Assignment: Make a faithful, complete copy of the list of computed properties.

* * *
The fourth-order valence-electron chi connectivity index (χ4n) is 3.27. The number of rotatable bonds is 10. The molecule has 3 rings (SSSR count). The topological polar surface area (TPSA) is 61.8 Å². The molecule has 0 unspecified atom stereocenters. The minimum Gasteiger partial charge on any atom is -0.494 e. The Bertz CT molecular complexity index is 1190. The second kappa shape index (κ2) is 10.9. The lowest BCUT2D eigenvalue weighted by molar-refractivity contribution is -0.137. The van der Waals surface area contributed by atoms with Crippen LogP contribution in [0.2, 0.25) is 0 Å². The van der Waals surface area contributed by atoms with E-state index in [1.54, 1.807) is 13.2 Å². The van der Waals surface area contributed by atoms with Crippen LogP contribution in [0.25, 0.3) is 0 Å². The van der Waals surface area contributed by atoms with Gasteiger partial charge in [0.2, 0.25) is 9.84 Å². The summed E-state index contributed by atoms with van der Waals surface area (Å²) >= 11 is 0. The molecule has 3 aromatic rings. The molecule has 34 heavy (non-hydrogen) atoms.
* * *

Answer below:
The fourth-order valence-electron chi connectivity index (χ4n) is 3.27. The number of rotatable bonds is 10. The molecule has 3 rings (SSSR count). The topological polar surface area (TPSA) is 61.8 Å². The molecule has 0 unspecified atom stereocenters. The minimum Gasteiger partial charge on any atom is -0.494 e. The Bertz CT molecular complexity index is 1190. The second kappa shape index (κ2) is 10.9. The lowest BCUT2D eigenvalue weighted by molar-refractivity contribution is -0.137. The van der Waals surface area contributed by atoms with Crippen LogP contribution in [0.2, 0.25) is 0 Å². The van der Waals surface area contributed by atoms with E-state index in [1.54, 1.807) is 13.2 Å². The van der Waals surface area contributed by atoms with Crippen LogP contribution in [0.25, 0.3) is 0 Å². The van der Waals surface area contributed by atoms with Gasteiger partial charge in [0.2, 0.25) is 9.84 Å². The summed E-state index contributed by atoms with van der Waals surface area (Å²) >= 11 is 0. The molecule has 3 aromatic rings. The molecule has 34 heavy (non-hydrogen) atoms.